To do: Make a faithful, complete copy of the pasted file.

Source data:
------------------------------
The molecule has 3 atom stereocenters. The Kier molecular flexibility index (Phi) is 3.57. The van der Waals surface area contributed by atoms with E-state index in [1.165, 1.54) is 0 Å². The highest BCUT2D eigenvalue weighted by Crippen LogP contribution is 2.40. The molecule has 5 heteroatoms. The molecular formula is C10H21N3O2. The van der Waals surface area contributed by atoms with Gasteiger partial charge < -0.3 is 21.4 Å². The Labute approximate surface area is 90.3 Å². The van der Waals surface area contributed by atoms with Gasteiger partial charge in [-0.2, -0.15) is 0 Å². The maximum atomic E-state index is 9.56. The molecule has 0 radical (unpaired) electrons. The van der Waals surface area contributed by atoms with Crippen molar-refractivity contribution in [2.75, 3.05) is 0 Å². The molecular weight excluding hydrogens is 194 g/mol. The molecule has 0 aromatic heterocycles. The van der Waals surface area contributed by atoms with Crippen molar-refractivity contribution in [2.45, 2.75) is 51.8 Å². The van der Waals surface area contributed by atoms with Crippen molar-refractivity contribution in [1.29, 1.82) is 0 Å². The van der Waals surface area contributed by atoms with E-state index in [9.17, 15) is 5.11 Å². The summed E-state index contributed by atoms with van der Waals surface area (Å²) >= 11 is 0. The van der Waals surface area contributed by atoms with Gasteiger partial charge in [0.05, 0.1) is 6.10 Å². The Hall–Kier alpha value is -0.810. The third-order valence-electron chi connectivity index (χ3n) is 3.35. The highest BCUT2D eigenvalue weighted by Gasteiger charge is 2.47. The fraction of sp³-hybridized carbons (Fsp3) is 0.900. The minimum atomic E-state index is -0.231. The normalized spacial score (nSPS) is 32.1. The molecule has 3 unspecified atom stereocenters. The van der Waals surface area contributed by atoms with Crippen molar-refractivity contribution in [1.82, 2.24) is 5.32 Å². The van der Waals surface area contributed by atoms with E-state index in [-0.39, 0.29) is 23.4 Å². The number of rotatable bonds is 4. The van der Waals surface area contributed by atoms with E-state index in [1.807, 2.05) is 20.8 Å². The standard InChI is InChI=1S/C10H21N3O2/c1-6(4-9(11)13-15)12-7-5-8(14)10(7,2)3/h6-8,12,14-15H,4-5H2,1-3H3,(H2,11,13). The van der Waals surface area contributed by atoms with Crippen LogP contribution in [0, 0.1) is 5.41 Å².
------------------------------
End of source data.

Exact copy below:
The molecule has 3 atom stereocenters. The Kier molecular flexibility index (Phi) is 3.57. The van der Waals surface area contributed by atoms with E-state index in [1.165, 1.54) is 0 Å². The highest BCUT2D eigenvalue weighted by Crippen LogP contribution is 2.40. The molecule has 5 heteroatoms. The molecular formula is C10H21N3O2. The van der Waals surface area contributed by atoms with Gasteiger partial charge < -0.3 is 21.4 Å². The Labute approximate surface area is 90.3 Å². The van der Waals surface area contributed by atoms with Gasteiger partial charge in [-0.2, -0.15) is 0 Å². The maximum atomic E-state index is 9.56. The molecule has 0 radical (unpaired) electrons. The van der Waals surface area contributed by atoms with Crippen molar-refractivity contribution in [2.75, 3.05) is 0 Å². The molecular weight excluding hydrogens is 194 g/mol. The molecule has 0 aromatic heterocycles. The van der Waals surface area contributed by atoms with Crippen molar-refractivity contribution in [2.45, 2.75) is 51.8 Å². The van der Waals surface area contributed by atoms with Crippen molar-refractivity contribution in [1.29, 1.82) is 0 Å². The van der Waals surface area contributed by atoms with E-state index in [9.17, 15) is 5.11 Å². The summed E-state index contributed by atoms with van der Waals surface area (Å²) >= 11 is 0. The van der Waals surface area contributed by atoms with Gasteiger partial charge in [0.05, 0.1) is 6.10 Å². The Hall–Kier alpha value is -0.810. The third-order valence-electron chi connectivity index (χ3n) is 3.35. The highest BCUT2D eigenvalue weighted by Gasteiger charge is 2.47. The fraction of sp³-hybridized carbons (Fsp3) is 0.900. The minimum atomic E-state index is -0.231. The normalized spacial score (nSPS) is 32.1. The molecule has 3 unspecified atom stereocenters. The van der Waals surface area contributed by atoms with Crippen molar-refractivity contribution in [1.82, 2.24) is 5.32 Å². The van der Waals surface area contributed by atoms with E-state index in [-0.39, 0.29) is 23.4 Å². The number of rotatable bonds is 4. The van der Waals surface area contributed by atoms with E-state index in [1.807, 2.05) is 20.8 Å². The standard InChI is InChI=1S/C10H21N3O2/c1-6(4-9(11)13-15)12-7-5-8(14)10(7,2)3/h6-8,12,14-15H,4-5H2,1-3H3,(H2,11,13). The van der Waals surface area contributed by atoms with Crippen LogP contribution in [0, 0.1) is 5.41 Å².